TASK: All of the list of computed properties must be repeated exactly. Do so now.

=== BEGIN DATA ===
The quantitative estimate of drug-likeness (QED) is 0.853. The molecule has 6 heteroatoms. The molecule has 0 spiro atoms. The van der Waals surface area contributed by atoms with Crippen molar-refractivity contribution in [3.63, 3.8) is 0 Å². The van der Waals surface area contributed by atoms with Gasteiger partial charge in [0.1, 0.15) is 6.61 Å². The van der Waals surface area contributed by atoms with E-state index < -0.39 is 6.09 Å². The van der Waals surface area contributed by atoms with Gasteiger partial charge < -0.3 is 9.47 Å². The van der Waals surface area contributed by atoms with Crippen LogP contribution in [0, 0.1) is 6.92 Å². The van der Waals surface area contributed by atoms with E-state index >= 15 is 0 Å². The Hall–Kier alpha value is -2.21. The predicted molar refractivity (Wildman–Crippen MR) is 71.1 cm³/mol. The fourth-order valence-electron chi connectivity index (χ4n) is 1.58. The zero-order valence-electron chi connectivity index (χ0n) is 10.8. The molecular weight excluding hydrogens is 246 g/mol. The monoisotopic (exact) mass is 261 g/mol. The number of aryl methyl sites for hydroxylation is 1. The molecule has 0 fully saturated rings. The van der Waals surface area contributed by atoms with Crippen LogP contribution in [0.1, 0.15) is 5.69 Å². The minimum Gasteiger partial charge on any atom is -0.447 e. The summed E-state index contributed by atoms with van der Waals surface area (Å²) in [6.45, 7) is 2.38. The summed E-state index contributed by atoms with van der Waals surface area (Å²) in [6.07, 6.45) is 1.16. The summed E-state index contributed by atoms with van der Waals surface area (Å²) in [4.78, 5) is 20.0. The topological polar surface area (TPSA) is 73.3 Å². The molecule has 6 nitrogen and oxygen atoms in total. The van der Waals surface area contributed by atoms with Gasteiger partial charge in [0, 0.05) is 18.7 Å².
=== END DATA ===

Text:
The quantitative estimate of drug-likeness (QED) is 0.853. The molecule has 6 heteroatoms. The molecule has 0 spiro atoms. The van der Waals surface area contributed by atoms with Crippen molar-refractivity contribution in [3.63, 3.8) is 0 Å². The van der Waals surface area contributed by atoms with Gasteiger partial charge in [0.1, 0.15) is 6.61 Å². The van der Waals surface area contributed by atoms with E-state index < -0.39 is 6.09 Å². The van der Waals surface area contributed by atoms with Gasteiger partial charge < -0.3 is 9.47 Å². The van der Waals surface area contributed by atoms with Crippen LogP contribution in [0, 0.1) is 6.92 Å². The van der Waals surface area contributed by atoms with E-state index >= 15 is 0 Å². The Hall–Kier alpha value is -2.21. The predicted molar refractivity (Wildman–Crippen MR) is 71.1 cm³/mol. The fourth-order valence-electron chi connectivity index (χ4n) is 1.58. The zero-order valence-electron chi connectivity index (χ0n) is 10.8. The molecular weight excluding hydrogens is 246 g/mol. The monoisotopic (exact) mass is 261 g/mol. The number of aryl methyl sites for hydroxylation is 1. The molecule has 0 fully saturated rings. The van der Waals surface area contributed by atoms with Crippen LogP contribution in [0.1, 0.15) is 5.69 Å². The minimum Gasteiger partial charge on any atom is -0.447 e. The summed E-state index contributed by atoms with van der Waals surface area (Å²) in [6.45, 7) is 2.38. The summed E-state index contributed by atoms with van der Waals surface area (Å²) in [6.07, 6.45) is 1.16. The summed E-state index contributed by atoms with van der Waals surface area (Å²) in [4.78, 5) is 20.0. The topological polar surface area (TPSA) is 73.3 Å². The molecule has 6 nitrogen and oxygen atoms in total. The van der Waals surface area contributed by atoms with Gasteiger partial charge in [0, 0.05) is 18.7 Å².